The Substance Toteby Selvedge Team
Image: Selvedge Issue 78 cover, Photographer Oleg Oprisco.
If you’re looking for a roomy shopping bag, consider one of the Selvedge totes, which come in 14 designs, each showing a classic cover. It’s 44cm squared, with an inside pocket and handle made from natural nivad tape. We worked with Re-wrap to develop the bag. Re-wrap produced bags are made in rural communities in India. Many of the women who sew the bags come from marginalised sections of society and the company trains them in traditional sewing skills to help them gain economic independence. Re-wrap have also built partnerships with farmers who grow Seed-to-Shop cotton from which the bags are made, investing in them along the way. The entire process is kind to the environment and kind to people.
This particular tote features the cover from 2017’s Issue 78: Substance. From the introduction to the issue: Francine Stock’s 2002 novel, Man-Made Fibre, captures the enthusiasm for modern materials that pervaded the post-war landscape. At the time polyester, nylon and crimplene were seen as saviours that would liberate us from the toil of laundry and the inflexibility of natural fibre. But over time we discovered that these new fabrics had their limitations too. Breathability and biodegradability became buzzwords and what was once seen as an asset has become a liability as the zeitgeist shifted. Today’s engineers are developing composites that marry the benefits of natural and man-made materials from both sides of this cultural shift. On a recent trip to Normandy I was impressed to see flax, a traditional product of the region, being used to make new, high-tech sports equipment. The lack of elasticity in flax fibres, once seen as a limitation, has proved beneficial as a shock absorber in these new composites.”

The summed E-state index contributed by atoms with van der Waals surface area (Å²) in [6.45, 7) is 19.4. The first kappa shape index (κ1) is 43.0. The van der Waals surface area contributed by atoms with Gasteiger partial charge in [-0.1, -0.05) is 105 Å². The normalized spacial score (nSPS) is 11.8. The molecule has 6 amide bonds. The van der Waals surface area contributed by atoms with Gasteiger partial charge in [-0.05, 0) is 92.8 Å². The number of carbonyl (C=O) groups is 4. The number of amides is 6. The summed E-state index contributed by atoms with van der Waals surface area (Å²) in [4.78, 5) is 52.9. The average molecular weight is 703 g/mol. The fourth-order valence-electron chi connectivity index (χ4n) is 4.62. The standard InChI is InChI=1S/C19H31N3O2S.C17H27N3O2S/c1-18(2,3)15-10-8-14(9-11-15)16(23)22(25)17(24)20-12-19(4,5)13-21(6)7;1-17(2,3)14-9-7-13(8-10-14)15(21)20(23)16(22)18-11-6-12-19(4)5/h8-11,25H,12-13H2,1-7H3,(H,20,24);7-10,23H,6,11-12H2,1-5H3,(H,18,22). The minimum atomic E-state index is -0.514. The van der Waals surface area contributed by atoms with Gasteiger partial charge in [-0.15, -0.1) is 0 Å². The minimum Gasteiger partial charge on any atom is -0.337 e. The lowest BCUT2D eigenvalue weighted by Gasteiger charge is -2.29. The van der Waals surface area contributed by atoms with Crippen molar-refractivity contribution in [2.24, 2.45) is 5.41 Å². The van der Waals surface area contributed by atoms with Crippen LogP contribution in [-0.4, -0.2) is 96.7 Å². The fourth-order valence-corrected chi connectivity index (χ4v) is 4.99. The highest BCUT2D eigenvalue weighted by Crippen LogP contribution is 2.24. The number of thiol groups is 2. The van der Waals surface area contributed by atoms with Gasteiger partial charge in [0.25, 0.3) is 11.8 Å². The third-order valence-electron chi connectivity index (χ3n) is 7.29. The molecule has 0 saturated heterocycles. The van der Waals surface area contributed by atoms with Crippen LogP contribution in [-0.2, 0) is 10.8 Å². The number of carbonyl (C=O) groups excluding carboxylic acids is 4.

Image: Pennsylvania German quilt, Philadelphia Museum of Art.
“All of the designers in this issue work with old materials in new ways, new materials in old ways, and all sorts of combinations that lie in between these binary approaches. Now, natural and man-made materials are being turned on their heads as the hierarchy undergoes a seismic shift."